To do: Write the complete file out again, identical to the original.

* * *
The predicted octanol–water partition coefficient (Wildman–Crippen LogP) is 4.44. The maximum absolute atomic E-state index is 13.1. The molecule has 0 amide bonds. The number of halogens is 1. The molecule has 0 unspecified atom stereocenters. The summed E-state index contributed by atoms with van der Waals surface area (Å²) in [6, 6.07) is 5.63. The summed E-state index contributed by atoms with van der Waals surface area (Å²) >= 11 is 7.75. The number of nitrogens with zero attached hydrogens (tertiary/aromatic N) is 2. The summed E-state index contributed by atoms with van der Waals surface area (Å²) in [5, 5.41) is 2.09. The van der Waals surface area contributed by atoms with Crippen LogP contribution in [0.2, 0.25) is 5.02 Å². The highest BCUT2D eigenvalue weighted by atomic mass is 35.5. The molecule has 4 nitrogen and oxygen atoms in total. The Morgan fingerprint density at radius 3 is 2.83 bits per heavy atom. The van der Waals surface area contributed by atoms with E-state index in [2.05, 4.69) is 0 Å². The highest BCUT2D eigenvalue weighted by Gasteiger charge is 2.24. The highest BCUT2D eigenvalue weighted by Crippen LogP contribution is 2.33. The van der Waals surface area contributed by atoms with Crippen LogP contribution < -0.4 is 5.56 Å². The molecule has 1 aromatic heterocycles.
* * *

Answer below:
The predicted octanol–water partition coefficient (Wildman–Crippen LogP) is 4.44. The maximum absolute atomic E-state index is 13.1. The molecule has 0 amide bonds. The number of halogens is 1. The molecule has 0 unspecified atom stereocenters. The summed E-state index contributed by atoms with van der Waals surface area (Å²) in [6, 6.07) is 5.63. The summed E-state index contributed by atoms with van der Waals surface area (Å²) >= 11 is 7.75. The number of nitrogens with zero attached hydrogens (tertiary/aromatic N) is 2. The summed E-state index contributed by atoms with van der Waals surface area (Å²) in [5, 5.41) is 2.09. The van der Waals surface area contributed by atoms with Crippen LogP contribution in [0.2, 0.25) is 5.02 Å². The highest BCUT2D eigenvalue weighted by atomic mass is 35.5. The molecule has 4 nitrogen and oxygen atoms in total. The Morgan fingerprint density at radius 3 is 2.83 bits per heavy atom. The van der Waals surface area contributed by atoms with E-state index in [2.05, 4.69) is 0 Å². The highest BCUT2D eigenvalue weighted by Gasteiger charge is 2.24. The highest BCUT2D eigenvalue weighted by Crippen LogP contribution is 2.33. The van der Waals surface area contributed by atoms with Crippen LogP contribution < -0.4 is 5.56 Å². The molecule has 1 aromatic heterocycles.